The bridge from imagination to the implementation of technologically animated 'living sculptures' has traditionally involved many painstaking hours of low-level coding.
At this year's ASTC (Association of Science and Technology Centers) conference in October, David will demonstrate TechnoFrolics' new ChoreoV environment, presenting it as a paradigm-shifting approach to the choreography of synchronized motion, lighting, and other complex behaviors in physical artworks.
The core goal is to make the choreography process simple, swift, and fun. Users employ video as an intuitive, natural language with which to represent behaviors. This approach provides a near "What you see is what you get" (WYSIWYG) experience.
ChoreoV works in conjunction with standard video editing software. Users can thus choreograph physical artworks using the powerful capabilities of these familiar applications, including in particular their built-in animation tools.
The video is translated by ChoreoV into a flow of data, which, in turn, controls the artwork in real time. In contrast to conventional hand coding methods, this novel design can easily speed up the choreography process by a factor of 10x to 1000x.
"Imagine a classical choreographer envisioning a dance, but then having to encode all the movements as numeric strings of joint-angles, one for each dancer, one for each joint, and all updated 30 times a second. To say this task can be tedious is an understatement," says David. "And all this in the absence of seeing the dancers in motion, until the task is - at least in part - complete. The labor of bringing our first kinetic artwork – the 'Dancing Trees' choreographed iron dust piece - to life back in 1989, was uncomfortably close to this process - even with the help of a basic choreography environment we wrote. It required around 40 hours of choreography for each minute of the final music-synchronized dance."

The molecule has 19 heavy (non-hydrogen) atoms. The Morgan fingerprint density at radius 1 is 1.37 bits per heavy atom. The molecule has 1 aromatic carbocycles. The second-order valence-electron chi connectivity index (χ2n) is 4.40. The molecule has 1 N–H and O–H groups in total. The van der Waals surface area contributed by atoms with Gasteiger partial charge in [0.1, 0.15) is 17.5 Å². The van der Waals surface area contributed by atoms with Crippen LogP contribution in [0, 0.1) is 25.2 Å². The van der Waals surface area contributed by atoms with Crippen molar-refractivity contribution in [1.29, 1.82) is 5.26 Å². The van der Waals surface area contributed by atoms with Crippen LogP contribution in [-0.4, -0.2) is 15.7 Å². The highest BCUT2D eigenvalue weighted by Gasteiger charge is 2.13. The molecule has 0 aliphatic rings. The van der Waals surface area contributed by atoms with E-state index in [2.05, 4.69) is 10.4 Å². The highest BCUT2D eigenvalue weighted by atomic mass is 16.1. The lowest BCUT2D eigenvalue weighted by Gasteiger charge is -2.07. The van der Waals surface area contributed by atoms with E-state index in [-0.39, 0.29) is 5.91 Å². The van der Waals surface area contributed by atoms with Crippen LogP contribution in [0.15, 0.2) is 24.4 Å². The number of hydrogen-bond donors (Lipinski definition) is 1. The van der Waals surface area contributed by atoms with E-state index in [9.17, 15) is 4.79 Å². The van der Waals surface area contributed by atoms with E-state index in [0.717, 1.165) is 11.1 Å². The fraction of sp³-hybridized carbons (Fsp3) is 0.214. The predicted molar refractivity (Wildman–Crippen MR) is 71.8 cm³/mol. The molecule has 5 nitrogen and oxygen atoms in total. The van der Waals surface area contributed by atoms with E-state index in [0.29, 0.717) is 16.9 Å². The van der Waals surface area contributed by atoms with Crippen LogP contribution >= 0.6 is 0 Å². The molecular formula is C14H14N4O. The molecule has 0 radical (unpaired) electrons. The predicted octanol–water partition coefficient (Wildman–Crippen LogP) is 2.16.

David was inspired to develop the ChoreoV software environment by insights stemming from his long experience with kinetic artwork choreography, in conjunction with:
- The viewpoint of "video-as-data", developed in connection with TechnoFrolics FrameGlide | Spin Browser video explorer, and enhanced during work with students prototyping a choreographable LED display.
- The epiphany that video could be used to control virtually any object in the physical world.
- The recognition that sophisticated desktop video/animation tools were readily available and in widespread use.
*25 years after TechnoFrolics' Dancing Iron Dust was voted Most Popular Invention at the Boston Museum of Science's 1989 Inventors Weekend, the self-same artwork returned from the 2014 NYC World Maker Faire proudly bearing three "Editor's Choice" blue ribbon awards.